Breast Cancer Research and Treatment

, Volume 139, Issue 2, pp 421–428 | Cite as

Influence of ABCB1 polymorphisms and docetaxel pharmacokinetics on pathological response to neoadjuvant chemotherapy in breast cancer patients

  • Pierre Lévy
  • Joseph Gligorov
  • Martine Antoine
  • Keyvan Rezai
  • Eric Lévy
  • Frédéric Selle
  • Pierre Saintigny
  • François Lokiec
  • Danielle Avenin
  • Karine Beerblock
  • Jean-Pierre Lotz
  • Jean-François Bernaudin
  • Anne Fajac
Clinical trial


We have previously reported an association between ABCB1 C3435T polymorphism and docetaxel pharmacokinetics in breast cancer patients. We therefore investigated whether these parameters could account for variations in pathological response. Five ABCB1 polymorphisms including C3435T polymorphism were analyzed in breast cancer patients receiving neoadjuvant chemotherapy with doxorubicin and docetaxel (n = 101). Pathological response was assessed using the Sataloff classification. Pharmacokinetic analysis was performed for the first course of docetaxel (n = 84). No significant association was found between ABCB1 polymorphisms or docetaxel pharmacokinetics and pathological complete response. C3435T genotype was an independent predictive factor of good response in breast (response >50 %, i.e., Sataloff T-A and T-B): OR: 4.6 (95 % CI: 1.3–16.1), p = 0.015, for TT patients versus CT and CC patients. Area under the plasma concentration–time curve (AUC) of docetaxel was the only independent predictive factor of the total absence of response in breast (Sataloff T-D): OR: 14.3, (95 % CI: 1.7–118), p = 0.015, for AUC of docetaxel <3,500 μg h/L versus ≥3,500 μg h/L. These results suggest that C3435T polymorphism and docetaxel exposure are involved in the response to neoadjuvant chemotherapy in breast cancer patients and may be useful to optimize individualized therapy.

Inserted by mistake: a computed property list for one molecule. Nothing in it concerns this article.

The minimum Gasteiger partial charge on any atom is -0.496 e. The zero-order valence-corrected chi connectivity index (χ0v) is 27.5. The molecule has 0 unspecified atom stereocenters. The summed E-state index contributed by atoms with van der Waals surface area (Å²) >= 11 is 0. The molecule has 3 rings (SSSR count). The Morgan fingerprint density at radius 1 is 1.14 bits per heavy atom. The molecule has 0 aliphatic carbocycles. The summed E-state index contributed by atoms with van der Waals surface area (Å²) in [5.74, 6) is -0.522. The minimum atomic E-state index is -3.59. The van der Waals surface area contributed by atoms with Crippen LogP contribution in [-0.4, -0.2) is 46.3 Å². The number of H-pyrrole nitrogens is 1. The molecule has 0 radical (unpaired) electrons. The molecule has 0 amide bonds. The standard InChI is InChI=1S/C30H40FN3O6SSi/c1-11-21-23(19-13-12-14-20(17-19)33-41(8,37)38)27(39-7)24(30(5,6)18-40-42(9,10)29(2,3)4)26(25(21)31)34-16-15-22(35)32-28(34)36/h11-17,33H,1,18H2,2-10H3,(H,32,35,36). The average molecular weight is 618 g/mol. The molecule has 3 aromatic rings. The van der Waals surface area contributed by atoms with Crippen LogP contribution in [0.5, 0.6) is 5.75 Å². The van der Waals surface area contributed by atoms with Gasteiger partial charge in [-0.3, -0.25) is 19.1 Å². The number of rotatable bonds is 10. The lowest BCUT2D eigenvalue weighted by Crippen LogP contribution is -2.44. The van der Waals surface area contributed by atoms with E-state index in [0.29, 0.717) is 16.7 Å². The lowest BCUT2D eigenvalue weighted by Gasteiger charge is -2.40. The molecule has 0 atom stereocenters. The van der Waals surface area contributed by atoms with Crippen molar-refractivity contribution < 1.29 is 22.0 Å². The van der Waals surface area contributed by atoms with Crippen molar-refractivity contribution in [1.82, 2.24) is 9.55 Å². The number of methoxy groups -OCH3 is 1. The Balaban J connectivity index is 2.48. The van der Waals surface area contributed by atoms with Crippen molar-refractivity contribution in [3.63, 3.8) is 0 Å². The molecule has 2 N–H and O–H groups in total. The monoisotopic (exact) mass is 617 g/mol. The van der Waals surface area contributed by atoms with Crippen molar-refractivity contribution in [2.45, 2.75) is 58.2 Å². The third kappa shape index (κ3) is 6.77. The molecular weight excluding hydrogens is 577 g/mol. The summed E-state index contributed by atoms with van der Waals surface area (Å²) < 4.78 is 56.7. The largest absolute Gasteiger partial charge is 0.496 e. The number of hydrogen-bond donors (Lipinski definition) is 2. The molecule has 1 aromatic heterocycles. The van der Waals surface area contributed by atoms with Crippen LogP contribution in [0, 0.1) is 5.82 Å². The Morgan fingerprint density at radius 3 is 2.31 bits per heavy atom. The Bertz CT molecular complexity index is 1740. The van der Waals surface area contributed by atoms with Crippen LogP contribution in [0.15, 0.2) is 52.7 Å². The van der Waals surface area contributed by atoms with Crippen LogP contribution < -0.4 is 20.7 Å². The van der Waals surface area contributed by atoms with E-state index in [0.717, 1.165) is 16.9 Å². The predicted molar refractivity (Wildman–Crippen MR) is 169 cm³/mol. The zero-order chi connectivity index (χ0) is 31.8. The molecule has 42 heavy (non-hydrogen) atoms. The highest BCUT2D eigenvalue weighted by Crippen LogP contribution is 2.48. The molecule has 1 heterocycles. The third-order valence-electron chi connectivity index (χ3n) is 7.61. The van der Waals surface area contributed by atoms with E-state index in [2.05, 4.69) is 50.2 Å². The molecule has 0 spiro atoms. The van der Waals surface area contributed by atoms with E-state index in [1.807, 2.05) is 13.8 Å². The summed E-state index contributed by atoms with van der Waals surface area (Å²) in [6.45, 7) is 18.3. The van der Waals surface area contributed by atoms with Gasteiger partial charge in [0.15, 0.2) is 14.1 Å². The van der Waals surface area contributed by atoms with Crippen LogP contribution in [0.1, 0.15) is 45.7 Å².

Breast cancer Docetaxel pharmacokinetics and pharmacodynamics ABCB1 Polymorphisms Pharmacogenomics Drug resistance Neoadjuvant Chemotherapy 



The authors would like to thank Assistance Publique-Hôpitaux de Paris and ACTT (Amis du Centre des Tumeurs de Tenon) association for financial support, URC-Est for help in the design of this study, and Jean-Pierre Lotz, Florent Soubrier and Serge Uzan for their constant support. This study was supported by Assistance Publique-Hôpitaux de Paris (Grant Number PHRC AOR03015) and ACTT (Amis du Centre des Tumeurs de Tenon) association.

Conflict of interest

The authors declare that they have no conflict of interest.

Supplementary material

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Supplementary material 1 (PPTX 205 kb)
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Supplementary material 2 (PPTX 235 kb)
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Supplementary material 3 (PPTX 229 kb)


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Copyright information

© Springer Science+Business Media New York 2013

Authors and Affiliations

  • Pierre Lévy
    • 1
  • Joseph Gligorov
    • 2
  • Martine Antoine
    • 3
  • Keyvan Rezai
    • 4
  • Eric Lévy
    • 5
  • Frédéric Selle
    • 2
  • Pierre Saintigny
    • 6
  • François Lokiec
    • 4
  • Danielle Avenin
    • 2
  • Karine Beerblock
    • 2
  • Jean-Pierre Lotz
    • 2
  • Jean-François Bernaudin
    • 7
  • Anne Fajac
    • 7
  1. 1.Département de Santé Publique, hôpital Tenon, AP-HP, Inserm UMR S 707Université Pierre et Marie CurieParisFrance
  2. 2.Medical Oncology Department, Francilian Breast intergrouphôpital Tenon, AP-HP, ER2 UPMC Université Pierre et Marie CurieParisFrance
  3. 3.Service d’Anatomo-Pathologie, hôpital Tenon, AP-HPER2 UPMC Université Pierre et Marie CurieParisFrance
  4. 4.Service de PharmacologieCentre René HugueninSt-CloudFrance
  5. 5.Service d’Oncologie, Intergroupe Francilien du seinHEGP, AP-HPParisFrance
  6. 6.Service d’OncologieHôpital Avicenne, AP-HPBobignyFrance
  7. 7.Service d’Histologie-Biologie Tumorale, hôpital Tenon, AP-HPER2 UPMC Université Pierre et Marie CurieParisFrance

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